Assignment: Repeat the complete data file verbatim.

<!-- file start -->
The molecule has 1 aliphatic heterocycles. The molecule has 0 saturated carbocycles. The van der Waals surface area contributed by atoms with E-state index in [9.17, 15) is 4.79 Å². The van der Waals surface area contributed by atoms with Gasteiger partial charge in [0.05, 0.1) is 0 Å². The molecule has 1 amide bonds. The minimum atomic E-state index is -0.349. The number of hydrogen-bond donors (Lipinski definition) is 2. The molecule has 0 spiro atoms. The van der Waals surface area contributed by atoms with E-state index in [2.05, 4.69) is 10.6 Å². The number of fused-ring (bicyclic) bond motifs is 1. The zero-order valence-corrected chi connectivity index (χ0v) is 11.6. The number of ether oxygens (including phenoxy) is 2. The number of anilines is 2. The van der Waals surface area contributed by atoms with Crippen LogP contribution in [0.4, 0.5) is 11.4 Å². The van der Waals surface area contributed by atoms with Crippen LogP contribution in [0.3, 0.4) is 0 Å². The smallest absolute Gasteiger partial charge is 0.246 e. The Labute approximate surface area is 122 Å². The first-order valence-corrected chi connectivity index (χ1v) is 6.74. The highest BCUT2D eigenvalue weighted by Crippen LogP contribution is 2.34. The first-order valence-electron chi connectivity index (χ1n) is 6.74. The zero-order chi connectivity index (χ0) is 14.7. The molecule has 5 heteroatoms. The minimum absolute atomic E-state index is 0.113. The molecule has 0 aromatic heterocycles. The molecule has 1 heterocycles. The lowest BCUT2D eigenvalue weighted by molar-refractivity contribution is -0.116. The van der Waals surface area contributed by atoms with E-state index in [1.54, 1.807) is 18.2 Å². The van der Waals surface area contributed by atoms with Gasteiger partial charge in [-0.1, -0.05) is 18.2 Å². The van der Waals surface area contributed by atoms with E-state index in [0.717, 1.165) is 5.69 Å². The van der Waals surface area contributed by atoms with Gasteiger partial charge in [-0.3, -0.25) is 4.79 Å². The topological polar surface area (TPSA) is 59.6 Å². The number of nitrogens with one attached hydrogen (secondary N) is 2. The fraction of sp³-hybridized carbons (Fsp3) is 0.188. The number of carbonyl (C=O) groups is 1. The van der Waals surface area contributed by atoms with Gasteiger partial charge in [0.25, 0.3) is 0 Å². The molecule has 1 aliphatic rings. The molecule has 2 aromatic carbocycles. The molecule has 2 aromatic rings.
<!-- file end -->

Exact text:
The molecule has 1 aliphatic heterocycles. The molecule has 0 saturated carbocycles. The van der Waals surface area contributed by atoms with E-state index in [9.17, 15) is 4.79 Å². The van der Waals surface area contributed by atoms with Gasteiger partial charge in [0.05, 0.1) is 0 Å². The molecule has 1 amide bonds. The minimum atomic E-state index is -0.349. The number of hydrogen-bond donors (Lipinski definition) is 2. The molecule has 0 spiro atoms. The van der Waals surface area contributed by atoms with E-state index in [2.05, 4.69) is 10.6 Å². The number of fused-ring (bicyclic) bond motifs is 1. The zero-order valence-corrected chi connectivity index (χ0v) is 11.6. The number of ether oxygens (including phenoxy) is 2. The number of anilines is 2. The van der Waals surface area contributed by atoms with Crippen LogP contribution in [0.4, 0.5) is 11.4 Å². The van der Waals surface area contributed by atoms with Crippen LogP contribution in [0.3, 0.4) is 0 Å². The smallest absolute Gasteiger partial charge is 0.246 e. The Labute approximate surface area is 122 Å². The first-order valence-corrected chi connectivity index (χ1v) is 6.74. The highest BCUT2D eigenvalue weighted by Crippen LogP contribution is 2.34. The first-order valence-electron chi connectivity index (χ1n) is 6.74. The zero-order chi connectivity index (χ0) is 14.7. The molecule has 5 heteroatoms. The minimum absolute atomic E-state index is 0.113. The molecule has 0 aromatic heterocycles. The molecule has 1 heterocycles. The lowest BCUT2D eigenvalue weighted by molar-refractivity contribution is -0.116. The van der Waals surface area contributed by atoms with E-state index in [1.54, 1.807) is 18.2 Å². The van der Waals surface area contributed by atoms with Gasteiger partial charge in [-0.1, -0.05) is 18.2 Å². The van der Waals surface area contributed by atoms with E-state index in [0.717, 1.165) is 5.69 Å². The van der Waals surface area contributed by atoms with Gasteiger partial charge in [-0.3, -0.25) is 4.79 Å². The topological polar surface area (TPSA) is 59.6 Å². The number of nitrogens with one attached hydrogen (secondary N) is 2. The fraction of sp³-hybridized carbons (Fsp3) is 0.188. The number of carbonyl (C=O) groups is 1. The van der Waals surface area contributed by atoms with Gasteiger partial charge in [0.25, 0.3) is 0 Å². The molecule has 1 aliphatic rings. The molecule has 2 aromatic carbocycles. The molecule has 2 aromatic rings.